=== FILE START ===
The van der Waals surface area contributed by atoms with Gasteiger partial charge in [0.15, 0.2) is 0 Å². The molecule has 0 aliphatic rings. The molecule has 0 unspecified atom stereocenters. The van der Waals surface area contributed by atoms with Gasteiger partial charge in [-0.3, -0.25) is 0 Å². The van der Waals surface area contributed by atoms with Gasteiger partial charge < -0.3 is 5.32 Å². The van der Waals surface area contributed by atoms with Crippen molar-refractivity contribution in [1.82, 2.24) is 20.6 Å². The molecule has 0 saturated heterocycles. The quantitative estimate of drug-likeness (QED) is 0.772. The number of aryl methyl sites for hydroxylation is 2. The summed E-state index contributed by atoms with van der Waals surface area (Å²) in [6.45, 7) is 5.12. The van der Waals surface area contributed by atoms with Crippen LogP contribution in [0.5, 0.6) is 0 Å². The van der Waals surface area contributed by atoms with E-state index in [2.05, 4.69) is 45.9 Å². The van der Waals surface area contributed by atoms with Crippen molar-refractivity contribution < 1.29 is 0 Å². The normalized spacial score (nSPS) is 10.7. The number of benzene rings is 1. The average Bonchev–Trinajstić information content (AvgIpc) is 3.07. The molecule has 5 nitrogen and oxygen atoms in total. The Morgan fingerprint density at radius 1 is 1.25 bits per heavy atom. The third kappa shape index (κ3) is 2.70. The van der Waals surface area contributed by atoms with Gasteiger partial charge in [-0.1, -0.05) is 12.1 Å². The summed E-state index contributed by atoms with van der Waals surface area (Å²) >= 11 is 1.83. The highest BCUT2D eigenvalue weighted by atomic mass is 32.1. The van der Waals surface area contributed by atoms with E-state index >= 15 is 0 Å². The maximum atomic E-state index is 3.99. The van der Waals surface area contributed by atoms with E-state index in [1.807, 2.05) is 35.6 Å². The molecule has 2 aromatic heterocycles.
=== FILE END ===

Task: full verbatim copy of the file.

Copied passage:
The van der Waals surface area contributed by atoms with Gasteiger partial charge in [0.15, 0.2) is 0 Å². The molecule has 0 aliphatic rings. The molecule has 0 unspecified atom stereocenters. The van der Waals surface area contributed by atoms with Gasteiger partial charge in [-0.3, -0.25) is 0 Å². The van der Waals surface area contributed by atoms with Gasteiger partial charge < -0.3 is 5.32 Å². The van der Waals surface area contributed by atoms with Crippen molar-refractivity contribution in [1.82, 2.24) is 20.6 Å². The molecule has 0 saturated heterocycles. The quantitative estimate of drug-likeness (QED) is 0.772. The number of aryl methyl sites for hydroxylation is 2. The summed E-state index contributed by atoms with van der Waals surface area (Å²) in [6.45, 7) is 5.12. The van der Waals surface area contributed by atoms with Crippen LogP contribution in [0.5, 0.6) is 0 Å². The van der Waals surface area contributed by atoms with E-state index in [2.05, 4.69) is 45.9 Å². The van der Waals surface area contributed by atoms with Crippen molar-refractivity contribution < 1.29 is 0 Å². The normalized spacial score (nSPS) is 10.7. The number of benzene rings is 1. The average Bonchev–Trinajstić information content (AvgIpc) is 3.07. The molecule has 5 nitrogen and oxygen atoms in total. The Morgan fingerprint density at radius 1 is 1.25 bits per heavy atom. The third kappa shape index (κ3) is 2.70. The van der Waals surface area contributed by atoms with Gasteiger partial charge in [-0.1, -0.05) is 12.1 Å². The summed E-state index contributed by atoms with van der Waals surface area (Å²) >= 11 is 1.83. The highest BCUT2D eigenvalue weighted by atomic mass is 32.1. The van der Waals surface area contributed by atoms with E-state index >= 15 is 0 Å². The maximum atomic E-state index is 3.99. The van der Waals surface area contributed by atoms with E-state index in [1.807, 2.05) is 35.6 Å². The molecule has 2 aromatic heterocycles.